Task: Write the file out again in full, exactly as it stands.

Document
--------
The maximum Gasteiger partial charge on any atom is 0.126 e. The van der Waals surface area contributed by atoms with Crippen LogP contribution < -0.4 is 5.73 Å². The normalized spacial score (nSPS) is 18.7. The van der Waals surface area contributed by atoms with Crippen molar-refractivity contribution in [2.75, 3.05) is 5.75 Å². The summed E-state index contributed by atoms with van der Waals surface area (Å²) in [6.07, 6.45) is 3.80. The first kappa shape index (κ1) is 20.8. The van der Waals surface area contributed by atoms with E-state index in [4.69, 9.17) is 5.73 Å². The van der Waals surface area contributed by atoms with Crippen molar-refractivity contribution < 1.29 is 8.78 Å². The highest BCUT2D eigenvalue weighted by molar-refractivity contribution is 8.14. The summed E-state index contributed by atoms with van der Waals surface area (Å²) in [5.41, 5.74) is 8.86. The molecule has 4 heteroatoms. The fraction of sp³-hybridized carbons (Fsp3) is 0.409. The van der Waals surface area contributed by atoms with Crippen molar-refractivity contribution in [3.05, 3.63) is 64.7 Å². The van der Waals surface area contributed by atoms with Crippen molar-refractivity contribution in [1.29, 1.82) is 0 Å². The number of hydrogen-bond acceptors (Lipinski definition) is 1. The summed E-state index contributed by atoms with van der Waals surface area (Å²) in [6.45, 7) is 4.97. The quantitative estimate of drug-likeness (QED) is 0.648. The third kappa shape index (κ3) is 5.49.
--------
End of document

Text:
The maximum Gasteiger partial charge on any atom is 0.126 e. The van der Waals surface area contributed by atoms with Crippen LogP contribution < -0.4 is 5.73 Å². The normalized spacial score (nSPS) is 18.7. The van der Waals surface area contributed by atoms with Crippen molar-refractivity contribution in [2.75, 3.05) is 5.75 Å². The summed E-state index contributed by atoms with van der Waals surface area (Å²) in [6.07, 6.45) is 3.80. The first kappa shape index (κ1) is 20.8. The van der Waals surface area contributed by atoms with E-state index in [4.69, 9.17) is 5.73 Å². The van der Waals surface area contributed by atoms with Crippen molar-refractivity contribution < 1.29 is 8.78 Å². The highest BCUT2D eigenvalue weighted by molar-refractivity contribution is 8.14. The summed E-state index contributed by atoms with van der Waals surface area (Å²) in [5.41, 5.74) is 8.86. The molecule has 4 heteroatoms. The fraction of sp³-hybridized carbons (Fsp3) is 0.409. The van der Waals surface area contributed by atoms with Crippen molar-refractivity contribution in [3.05, 3.63) is 64.7 Å². The van der Waals surface area contributed by atoms with Crippen molar-refractivity contribution in [1.29, 1.82) is 0 Å². The number of hydrogen-bond acceptors (Lipinski definition) is 1. The summed E-state index contributed by atoms with van der Waals surface area (Å²) in [6.45, 7) is 4.97. The quantitative estimate of drug-likeness (QED) is 0.648. The third kappa shape index (κ3) is 5.49.